The Birdwhistle Prizes



In September of 1856, during only its fourteenth trip along the Missouri River, the steamboat Arabia took on water and sank, her hull ripped open by a walnut snag. The wreckage disappeared beneath the mud of the riverbed within days, obviating salvage. No life perished save a mule’s, tied fast to heavy equipment and there forgotten.


More than a century passed before a small team of excavators, led by era-specific maps, a proton magnetometer, and local legend, located the Arabia beneath more than a dozen meters of topsoil at the old Sortor farm. Across the winter of 1988, the team exposed the ship and her artifacts, among them a crate of china, jars of preserved food (still edible), standard supplies, and, curiously, a bound stack of leatherback journals pressed with Percy Birdwhistle’s name.* One passage announced his intentions to institute a set of annual awards, one in poetry, another in short fiction.


His wishes in mind, we now happily herald the inaugural Birdwhistle Prizes in Poetry and in Short Fiction. In the same vein, an anonymous donor—surely a member of the unofficial Percy Birdwhistle Fan Club—has sponsored a prize in Nonfiction.


The rules are as follows.


― Entrants will submit one (1) piece of previously unpublished work to one (1) category.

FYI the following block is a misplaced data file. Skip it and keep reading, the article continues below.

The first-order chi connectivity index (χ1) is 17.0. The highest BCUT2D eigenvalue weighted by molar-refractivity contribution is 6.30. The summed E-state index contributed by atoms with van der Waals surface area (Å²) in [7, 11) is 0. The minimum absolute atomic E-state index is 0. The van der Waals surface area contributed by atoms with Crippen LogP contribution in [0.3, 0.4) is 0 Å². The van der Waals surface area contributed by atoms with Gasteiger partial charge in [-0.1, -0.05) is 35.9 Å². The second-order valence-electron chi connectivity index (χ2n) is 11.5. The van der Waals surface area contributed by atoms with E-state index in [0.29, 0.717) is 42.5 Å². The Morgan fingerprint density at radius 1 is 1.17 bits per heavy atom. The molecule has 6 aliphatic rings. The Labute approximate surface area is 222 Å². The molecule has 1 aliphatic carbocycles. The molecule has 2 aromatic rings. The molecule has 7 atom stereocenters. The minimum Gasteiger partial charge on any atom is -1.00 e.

― Qualifying works of poetry must not exceed one (1) poem, nor should that poem exceed five (5) pages.

― Qualifying works of short fiction and nonfiction must not exceed 3,000 words and will indicate at the top right-hand side of the document the piece’s final word-count, excluding byline and title.

― The work must not be in consideration elsewhere; in other words, no simultaneous submissions.

― The submission period will remain open for thirty (30) days; after this period elapses, Editorial will notify each writer of her result.


Winners of each category will receive a prize of $50.00 USD via PayPal.


Failure to adhere to the rules here stated will disqualify delinquent writers from awards consideration.


Writers should submit manuscripts through our Submittable portal.



* In addition to his death having occurred nearly a decade prior to the shipwreck, there is no record that Mr. Birdwhistle had ever traveled so far west.